Copyright© 2013 by Refusenik
One of many things Scott disliked about hotels was that the showerheads were usually at neck level. For a second, he considered ripping the offending piece of pipe from the wall to hold at the proper height.
As he toweled his hair dry in front of the bathroom mirror, he analyzed his feelings. He wasn't really angry, he decided. He was nervous. The relationship with Janie was out in the open. Openness went against his natural instincts. He recognized that it was a serious character defect, but it had served him well for twenty-one years.
He squeezed toothpaste onto the toothbrush and stopped. Twenty-one? Hell, he was twenty-two, at least biologically. His adjusted birthday, the one on his ID, was little more than two weeks away. Janie was nineteen. That wasn't a big difference in age, but their experiences were light-years apart and there was so much she didn't know about him.
Ed was awake and dressed when Scott emerged from the bathroom.
"Merry Christmas," Ed said.
"Yeah, you too bud."
"I called the house to see if we should put on body armor first."
"What's the verdict?" Scott asked.
"Lilly left after breakfast, headed back to San Antonio."
"Not your fault," Ed said. "She made her choices."
Scott put on his watch and grabbed his wallet. "Janie sure laid into her."
"That was brutal," Ed said. "Didn't know she had it in her. You better watch yourself."
"Because," Ed said, "if you screw over my sister, not only will she tear you a new one, but you'll never eat another meal in the Mendoza house."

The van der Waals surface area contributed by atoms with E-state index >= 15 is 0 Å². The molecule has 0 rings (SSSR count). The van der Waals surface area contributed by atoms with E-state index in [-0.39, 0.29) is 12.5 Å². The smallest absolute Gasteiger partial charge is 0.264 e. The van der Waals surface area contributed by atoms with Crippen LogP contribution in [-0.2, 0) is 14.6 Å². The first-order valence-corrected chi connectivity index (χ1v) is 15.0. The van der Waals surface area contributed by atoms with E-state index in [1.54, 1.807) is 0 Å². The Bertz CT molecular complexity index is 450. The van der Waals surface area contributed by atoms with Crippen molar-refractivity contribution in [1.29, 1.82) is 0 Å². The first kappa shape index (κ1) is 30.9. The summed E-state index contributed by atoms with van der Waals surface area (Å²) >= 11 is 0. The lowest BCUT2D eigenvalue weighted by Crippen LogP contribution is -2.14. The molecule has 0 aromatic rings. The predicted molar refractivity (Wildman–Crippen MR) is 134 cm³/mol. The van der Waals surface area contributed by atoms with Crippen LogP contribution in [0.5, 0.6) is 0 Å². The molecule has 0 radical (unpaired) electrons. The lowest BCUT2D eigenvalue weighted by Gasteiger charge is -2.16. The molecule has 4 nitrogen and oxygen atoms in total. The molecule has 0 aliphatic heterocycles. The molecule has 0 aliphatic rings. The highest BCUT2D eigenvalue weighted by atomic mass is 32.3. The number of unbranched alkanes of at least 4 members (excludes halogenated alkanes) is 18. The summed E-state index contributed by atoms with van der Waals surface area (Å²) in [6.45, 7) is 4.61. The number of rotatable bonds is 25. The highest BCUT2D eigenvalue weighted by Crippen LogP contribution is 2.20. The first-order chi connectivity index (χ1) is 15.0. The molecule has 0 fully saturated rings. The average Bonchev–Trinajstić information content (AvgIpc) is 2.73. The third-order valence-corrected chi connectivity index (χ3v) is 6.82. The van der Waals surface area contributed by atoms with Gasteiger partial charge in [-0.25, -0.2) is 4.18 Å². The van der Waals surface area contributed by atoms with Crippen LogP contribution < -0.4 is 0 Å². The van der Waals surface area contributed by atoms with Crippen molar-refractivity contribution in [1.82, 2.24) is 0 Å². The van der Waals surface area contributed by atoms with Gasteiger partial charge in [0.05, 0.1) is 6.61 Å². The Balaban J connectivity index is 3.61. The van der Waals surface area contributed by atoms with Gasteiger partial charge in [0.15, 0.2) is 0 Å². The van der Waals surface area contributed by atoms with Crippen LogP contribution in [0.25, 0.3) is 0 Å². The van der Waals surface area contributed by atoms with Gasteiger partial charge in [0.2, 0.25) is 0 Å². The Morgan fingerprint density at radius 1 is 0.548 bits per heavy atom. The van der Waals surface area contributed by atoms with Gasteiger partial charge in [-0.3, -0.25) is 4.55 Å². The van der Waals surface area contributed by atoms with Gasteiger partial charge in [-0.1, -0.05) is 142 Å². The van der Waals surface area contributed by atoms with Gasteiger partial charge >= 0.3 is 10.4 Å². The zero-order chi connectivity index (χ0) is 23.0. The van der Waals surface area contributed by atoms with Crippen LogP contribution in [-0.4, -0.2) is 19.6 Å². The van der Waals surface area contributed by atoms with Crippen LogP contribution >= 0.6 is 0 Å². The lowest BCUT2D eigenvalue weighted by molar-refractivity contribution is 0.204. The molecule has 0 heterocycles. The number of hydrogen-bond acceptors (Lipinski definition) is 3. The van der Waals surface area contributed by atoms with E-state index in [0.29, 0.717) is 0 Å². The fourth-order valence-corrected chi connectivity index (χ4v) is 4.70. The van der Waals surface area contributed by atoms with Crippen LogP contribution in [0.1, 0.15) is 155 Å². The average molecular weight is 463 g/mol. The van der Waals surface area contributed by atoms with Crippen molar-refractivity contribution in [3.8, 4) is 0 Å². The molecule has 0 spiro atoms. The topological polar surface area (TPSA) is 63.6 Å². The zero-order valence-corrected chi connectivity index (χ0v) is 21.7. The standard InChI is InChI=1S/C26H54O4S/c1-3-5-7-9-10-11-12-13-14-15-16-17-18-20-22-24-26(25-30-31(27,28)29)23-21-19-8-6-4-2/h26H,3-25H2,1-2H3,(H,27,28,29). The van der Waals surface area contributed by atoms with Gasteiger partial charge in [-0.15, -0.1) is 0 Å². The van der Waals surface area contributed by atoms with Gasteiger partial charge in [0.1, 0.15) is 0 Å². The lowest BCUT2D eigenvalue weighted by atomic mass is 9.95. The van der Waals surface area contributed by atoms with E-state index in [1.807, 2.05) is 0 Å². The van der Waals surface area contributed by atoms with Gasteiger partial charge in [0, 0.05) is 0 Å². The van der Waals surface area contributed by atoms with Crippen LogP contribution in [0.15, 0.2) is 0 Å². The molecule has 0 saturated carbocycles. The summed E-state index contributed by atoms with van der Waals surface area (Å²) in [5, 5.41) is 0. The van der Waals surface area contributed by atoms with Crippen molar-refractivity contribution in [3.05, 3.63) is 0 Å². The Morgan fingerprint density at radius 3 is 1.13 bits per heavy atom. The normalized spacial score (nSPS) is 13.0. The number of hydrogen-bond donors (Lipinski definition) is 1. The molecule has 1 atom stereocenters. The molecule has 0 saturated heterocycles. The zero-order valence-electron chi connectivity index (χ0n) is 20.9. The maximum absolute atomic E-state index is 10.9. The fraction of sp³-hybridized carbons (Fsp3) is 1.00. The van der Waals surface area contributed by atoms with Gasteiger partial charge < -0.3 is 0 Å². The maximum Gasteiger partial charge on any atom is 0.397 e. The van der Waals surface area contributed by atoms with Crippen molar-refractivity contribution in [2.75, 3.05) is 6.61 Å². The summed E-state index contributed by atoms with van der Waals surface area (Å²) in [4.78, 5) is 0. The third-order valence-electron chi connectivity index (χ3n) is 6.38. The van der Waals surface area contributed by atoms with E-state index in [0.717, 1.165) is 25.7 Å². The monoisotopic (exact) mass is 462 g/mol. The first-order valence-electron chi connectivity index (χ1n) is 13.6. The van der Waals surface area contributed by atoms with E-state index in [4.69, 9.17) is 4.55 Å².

"You're saying, no pressure?"
"That's what I'm saying. Come on, time to face the music."
Despite the cold, neighborhood kids were playing in the streets near the Mendoza house, showing off what Santa had brought them. Scott had never experienced a traditional Christmas, but it was still one of his favorite holidays.
"Hey," Ed said, "let me out by the U-Haul. I want to turn the engine over and let it run."
Scott stopped at the empty house next to the Mendoza's and Ed hopped out. He parked and looked at the front door. He'd never been so nervous to walk into a house before.
The living room was empty and Scott checked the kitchen.
Mrs. Mendoza was standing at the sink, looking out the window while she dried a plate.
"Merry Christmas, Connie."
She put the plate down and hugged him. She didn't say anything, but smiled and patted his face.
"Where is everybody?"
"Tom and Eve took the kids hunting for batteries. Hector's in the den, and she'll be down in a little while."
"I'm sorry about last night," he said.
"Not your fault," Connie said. "It was a long time coming. You should have seen the fights that Donnita and I used to have. Sometimes we have to learn to live with the decisions our children make."
"Are you okay about..."
Connie took a dishtowel off the counter and began to fold it. "I remember the first time I saw you. I thought you were the saddest boy I'd ever seen. Luisa Delgado swore you were a little heartbreaker."